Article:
Investigators examining the notorious $101 million cyber heist on the Bangladesh Bank said Tuesday that the case is not closed, despite the conviction last week of the only person so far indicted.

Bangladesh bank heist

Maia Deguito was sentenced last week for her role in the heist, while charges against eight RCBC employees are pending, but who were to the main perpetrators of the theft? (Image: Mark R. Cristino/EPA)

On January 10, Maia Deguito, a former manager at Rizal Commercial Banking Corp’s (RCBC) Jupiter Street branch in Manila, was convicted on eight counts of money laundering and sentenced to four to seven years in prison by a court in the Philippines.

She was fined $109 million for her role in the theft, which involved her diverting around $81 million into the Philippine casino system where most of it quickly disappeared.

How the Heist Went Down

On February 5, 2016, hackers targeted the New York Federal Reserve Bank with 35 requests for transfers totaling almost $1 billion from an account owned by the Bangladeshi government. Having introduced malware into the Bangladesh Central Bank’s (BCB) servers, the perpetrators were able to pose as Bangladeshi bank officials in order to authorize the transactions at a time when they knew BCB’s offices would be closed.

Five of the 35 transactions, totaling around $101 million, were processed before the Fed Reserve smelled a rat and blocked the remainder. Some $20 million of this money was subsequently traced to Sri Lanka and quickly recovered, while the remainder ended up in four RCBC accounts which had been opened on the same day under fictitious names.

Deguito transferred the money to remittance company Philrem, which changed it into Philippine pesos and wired it back. Philrem executives have been cleared of involvement by investigators.

The DOJ confirmed yesterday that criminal money laundering charges against six other RCBC employees remain pending and that it hoped to issue indictments.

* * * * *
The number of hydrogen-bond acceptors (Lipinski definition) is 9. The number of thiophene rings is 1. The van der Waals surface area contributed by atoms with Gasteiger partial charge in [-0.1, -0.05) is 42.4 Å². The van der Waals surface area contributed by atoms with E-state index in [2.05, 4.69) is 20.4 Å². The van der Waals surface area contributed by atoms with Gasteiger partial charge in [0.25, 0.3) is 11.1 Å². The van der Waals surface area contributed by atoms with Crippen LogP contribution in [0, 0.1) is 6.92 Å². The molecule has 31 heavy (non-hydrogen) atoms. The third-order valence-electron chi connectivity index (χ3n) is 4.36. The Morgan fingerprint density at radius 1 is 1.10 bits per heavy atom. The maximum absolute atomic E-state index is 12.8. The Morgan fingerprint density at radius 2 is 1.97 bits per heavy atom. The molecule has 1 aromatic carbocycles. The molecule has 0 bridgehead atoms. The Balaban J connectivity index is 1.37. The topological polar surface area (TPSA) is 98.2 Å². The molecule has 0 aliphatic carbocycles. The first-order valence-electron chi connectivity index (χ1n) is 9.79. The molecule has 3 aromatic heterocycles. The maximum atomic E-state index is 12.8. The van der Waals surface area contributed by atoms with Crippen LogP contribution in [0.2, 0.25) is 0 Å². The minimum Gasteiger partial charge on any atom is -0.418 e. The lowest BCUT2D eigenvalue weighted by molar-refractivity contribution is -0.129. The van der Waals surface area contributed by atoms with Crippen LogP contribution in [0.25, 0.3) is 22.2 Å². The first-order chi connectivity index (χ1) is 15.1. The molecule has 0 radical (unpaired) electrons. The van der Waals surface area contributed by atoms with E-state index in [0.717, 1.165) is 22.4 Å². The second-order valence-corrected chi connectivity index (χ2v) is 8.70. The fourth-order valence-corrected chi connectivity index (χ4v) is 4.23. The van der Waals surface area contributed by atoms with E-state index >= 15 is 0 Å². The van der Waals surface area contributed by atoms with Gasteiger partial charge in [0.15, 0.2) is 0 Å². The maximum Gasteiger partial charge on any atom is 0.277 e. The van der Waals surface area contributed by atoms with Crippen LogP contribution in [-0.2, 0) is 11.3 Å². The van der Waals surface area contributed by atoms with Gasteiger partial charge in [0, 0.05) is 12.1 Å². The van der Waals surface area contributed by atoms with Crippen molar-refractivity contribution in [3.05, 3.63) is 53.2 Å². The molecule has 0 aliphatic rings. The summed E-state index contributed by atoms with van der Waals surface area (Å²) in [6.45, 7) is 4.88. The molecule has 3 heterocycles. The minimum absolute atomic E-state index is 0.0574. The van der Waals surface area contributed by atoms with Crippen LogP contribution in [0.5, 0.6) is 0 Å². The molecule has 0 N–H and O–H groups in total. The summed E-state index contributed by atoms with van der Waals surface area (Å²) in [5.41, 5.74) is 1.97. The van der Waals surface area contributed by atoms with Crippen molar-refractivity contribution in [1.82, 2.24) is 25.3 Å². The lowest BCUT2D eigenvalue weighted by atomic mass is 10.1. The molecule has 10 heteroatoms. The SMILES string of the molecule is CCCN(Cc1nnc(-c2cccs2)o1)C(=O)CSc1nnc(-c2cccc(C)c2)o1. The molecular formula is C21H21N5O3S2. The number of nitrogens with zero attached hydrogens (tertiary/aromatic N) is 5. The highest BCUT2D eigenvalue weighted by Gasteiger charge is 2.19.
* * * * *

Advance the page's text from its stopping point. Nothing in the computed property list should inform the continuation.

Where are Gao and Ding?

Also cleared earlier in the investigation was the initial main suspect, the Chinese-Filipino casino manager and junket operator Kim Wong, who voluntarily attended a hearing of the Philippine Senate to explain how $21 million of the stolen money ultimately ended up in various accounts he controlled.

Wong said the money had been given to him by two high-rolling casino junket agents Gao Shuhua and Ding Zhize. The pair owed him $10 million in gambling debts, he said, which they paid him, while the rest was converted into chips for VIP gamblers. Wong has since repaid the $15 million, while Gao and Ding have disappeared without a trace.

Philippine authorities believe Gao and Ding cooked up the fake bank accounts with the help of Deguito and washed the money through Philippine casinos.

 A Fortune report of August 2017 suggested the two junket agents had been arrested by Chinese authorities in the aftermath of the heist, but it’s also possible Gao and Ding could be in North Korea.

The US National Security Agency’s deputy director Richard Ledgett thinks so, saying in 2016 he believed there was a “forensic” link from the Bangladesh Bank hack to North Korean agents.

“If that’s true, then that says to me that the North Koreans are robbing banks. That’s a big deal,” he said.